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Ski Holidays and Head Injuries

Image result for skiing head injury

In this segment Dr. Brian Cole of Midwest Orthopedics at Rush, Steve Kashul & Dr. Jeremy Alland discuss Holiday ski trips and what parents (and adults!) should know about concussion.

Dr. Jeremy Alland graduated from Rush Medical College in Chicago, IL, where he was awarded the prestigious William H. Harrison, PhD Award for selfless leadership, aspiration and collaboration. He went on to complete a Family Medicine residency at UPMC St. Margaret Hospital in Pittsburgh, PA, where he served as Chief Resident and was peer-selected as the best resident teacher. After residency, he returned to Rush and his hometown of Chicago to complete a fellowship in sports medicine.

During his training, Dr. Alland served as a team physician for the Chicago White Sox, Chicago Bulls, Chicago Fire Soccer Club, DePaul University and multiple high school football, basketball and wrestling teams. Additionally, he has been a part of the finish line medical team at both the Chicago and Pittsburgh marathons. He is board certified by the American Board of Family Medicine and is a member of the American Medical Society of Sports Medicine, American College of Sports Medicine and American Academy of Family Physicians. Jeremy Alland

As a former collegiate baseball pitcher, Jeremy A. Alland, M.D. has a strong passion for sports and medicine. He finds pride in his ability to relate to his patients and strives to help his patients remain active. He specializes in the care of the entire athlete with special interests in the throwing athlete, the golfing athlete, sports performance, and ultrasound-guided procedures.

Dr. Alland is a team physician for the Chicago White Sox, Chicago Fire Soccer Club, Windy City Bulls (Chicago Bulls NBA D-League team), Chicago Dogs, Chicago Blaze and Mount Carmel High School. He previously served as a team physician for DePaul University. He is an active researcher and has authored numerous papers on topics in sports medicine. He also serves as a peer-reviewer for The Journal of Family Practice.

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A Season of Football Head Impacts Does Not Affect Balance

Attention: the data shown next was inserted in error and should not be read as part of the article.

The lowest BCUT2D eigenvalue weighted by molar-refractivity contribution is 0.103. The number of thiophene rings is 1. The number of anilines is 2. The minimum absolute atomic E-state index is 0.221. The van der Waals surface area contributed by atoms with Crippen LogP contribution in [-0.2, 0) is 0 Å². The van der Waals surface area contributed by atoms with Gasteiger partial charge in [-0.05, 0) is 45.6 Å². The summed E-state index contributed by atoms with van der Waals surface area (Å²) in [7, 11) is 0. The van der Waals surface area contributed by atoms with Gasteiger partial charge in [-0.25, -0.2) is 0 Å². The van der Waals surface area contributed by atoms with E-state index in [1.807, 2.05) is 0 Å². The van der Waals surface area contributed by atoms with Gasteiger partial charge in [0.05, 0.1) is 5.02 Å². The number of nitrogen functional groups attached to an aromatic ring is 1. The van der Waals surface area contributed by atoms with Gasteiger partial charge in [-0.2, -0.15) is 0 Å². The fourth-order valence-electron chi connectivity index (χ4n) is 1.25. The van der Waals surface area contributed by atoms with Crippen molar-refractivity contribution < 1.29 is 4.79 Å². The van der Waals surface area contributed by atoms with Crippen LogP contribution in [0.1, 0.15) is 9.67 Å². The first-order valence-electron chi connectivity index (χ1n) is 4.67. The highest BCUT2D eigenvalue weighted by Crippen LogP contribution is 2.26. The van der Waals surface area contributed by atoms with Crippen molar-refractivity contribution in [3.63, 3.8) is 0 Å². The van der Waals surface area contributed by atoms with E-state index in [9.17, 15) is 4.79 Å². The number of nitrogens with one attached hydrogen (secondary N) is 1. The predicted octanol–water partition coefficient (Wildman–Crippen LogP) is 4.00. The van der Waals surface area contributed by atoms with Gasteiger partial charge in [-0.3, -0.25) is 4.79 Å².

Image result for athlete balance exercises

There is considerable public concern about the effects of repetitive football head impacts on a player’s brain health. Many studies suggest a link between head impacts and poorer health. Safe and efficient walking and balance are critical for activities of daily living and can reflect a person’s overall health.

In this study, investigators evaluated 34 collegiate football players who wore head impact sensors and compared their walking and balance to 13 cheerleaders before and after a single season at two different colleges. Surprisingly, there was no worsening of walking or balance performance in the football players over the course of the season compared to their status before a season or compared to the cheerleaders. The helmet sensor data showed that these players, on average, were exposed to 538 impacts over the course of the competitive season. However, neither the number of impacts nor the force of the impacts had much influence on walking or balance performance measures in the athletes.

The conclusion of this study is that repetitive football head impacts did not affect walking or balance performance over a single season. The possible effects of these impacts over multiple seasons or in later life remain unknown.

For more information, view the abstract

American College of Sports Medicine